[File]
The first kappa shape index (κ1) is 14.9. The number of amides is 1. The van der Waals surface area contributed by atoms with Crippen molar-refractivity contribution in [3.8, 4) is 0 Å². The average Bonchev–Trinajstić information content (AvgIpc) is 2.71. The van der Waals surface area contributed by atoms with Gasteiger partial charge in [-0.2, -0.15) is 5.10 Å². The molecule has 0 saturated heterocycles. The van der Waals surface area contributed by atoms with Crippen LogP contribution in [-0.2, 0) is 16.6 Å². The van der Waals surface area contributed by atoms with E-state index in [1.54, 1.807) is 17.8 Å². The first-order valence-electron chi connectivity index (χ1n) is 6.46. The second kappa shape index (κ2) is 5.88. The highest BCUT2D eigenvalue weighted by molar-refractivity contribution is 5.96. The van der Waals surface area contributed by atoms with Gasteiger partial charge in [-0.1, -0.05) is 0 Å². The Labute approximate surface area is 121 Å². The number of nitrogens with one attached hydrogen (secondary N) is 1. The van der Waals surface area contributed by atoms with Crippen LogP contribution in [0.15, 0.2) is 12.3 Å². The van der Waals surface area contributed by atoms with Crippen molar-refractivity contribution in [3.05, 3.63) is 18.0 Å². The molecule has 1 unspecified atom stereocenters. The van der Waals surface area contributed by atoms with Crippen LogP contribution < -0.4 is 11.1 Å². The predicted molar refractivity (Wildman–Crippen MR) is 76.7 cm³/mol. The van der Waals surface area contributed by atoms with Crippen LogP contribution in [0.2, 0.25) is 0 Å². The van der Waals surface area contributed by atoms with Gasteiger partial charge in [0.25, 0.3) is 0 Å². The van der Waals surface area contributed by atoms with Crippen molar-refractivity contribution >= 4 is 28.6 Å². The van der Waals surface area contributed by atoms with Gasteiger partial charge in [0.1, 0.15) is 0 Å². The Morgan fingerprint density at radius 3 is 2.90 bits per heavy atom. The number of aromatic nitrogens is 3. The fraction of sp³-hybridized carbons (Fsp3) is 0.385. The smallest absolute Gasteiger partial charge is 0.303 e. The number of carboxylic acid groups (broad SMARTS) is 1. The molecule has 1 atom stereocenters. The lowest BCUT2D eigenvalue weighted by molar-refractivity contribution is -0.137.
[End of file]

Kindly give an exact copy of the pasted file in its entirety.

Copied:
The first kappa shape index (κ1) is 14.9. The number of amides is 1. The van der Waals surface area contributed by atoms with Crippen molar-refractivity contribution in [3.8, 4) is 0 Å². The average Bonchev–Trinajstić information content (AvgIpc) is 2.71. The van der Waals surface area contributed by atoms with Gasteiger partial charge in [-0.2, -0.15) is 5.10 Å². The molecule has 0 saturated heterocycles. The van der Waals surface area contributed by atoms with Crippen LogP contribution in [-0.2, 0) is 16.6 Å². The van der Waals surface area contributed by atoms with E-state index in [1.54, 1.807) is 17.8 Å². The first-order valence-electron chi connectivity index (χ1n) is 6.46. The second kappa shape index (κ2) is 5.88. The highest BCUT2D eigenvalue weighted by molar-refractivity contribution is 5.96. The van der Waals surface area contributed by atoms with Gasteiger partial charge in [-0.1, -0.05) is 0 Å². The Labute approximate surface area is 121 Å². The number of nitrogens with one attached hydrogen (secondary N) is 1. The van der Waals surface area contributed by atoms with Crippen LogP contribution in [0.15, 0.2) is 12.3 Å². The van der Waals surface area contributed by atoms with Crippen molar-refractivity contribution in [3.05, 3.63) is 18.0 Å². The molecule has 1 unspecified atom stereocenters. The van der Waals surface area contributed by atoms with Crippen LogP contribution < -0.4 is 11.1 Å². The predicted molar refractivity (Wildman–Crippen MR) is 76.7 cm³/mol. The van der Waals surface area contributed by atoms with Crippen LogP contribution in [0.2, 0.25) is 0 Å². The van der Waals surface area contributed by atoms with Gasteiger partial charge in [0.25, 0.3) is 0 Å². The van der Waals surface area contributed by atoms with Crippen molar-refractivity contribution >= 4 is 28.6 Å². The van der Waals surface area contributed by atoms with Gasteiger partial charge in [0.1, 0.15) is 0 Å². The Morgan fingerprint density at radius 3 is 2.90 bits per heavy atom. The number of aromatic nitrogens is 3. The fraction of sp³-hybridized carbons (Fsp3) is 0.385. The smallest absolute Gasteiger partial charge is 0.303 e. The number of carboxylic acid groups (broad SMARTS) is 1. The molecule has 1 atom stereocenters. The lowest BCUT2D eigenvalue weighted by molar-refractivity contribution is -0.137.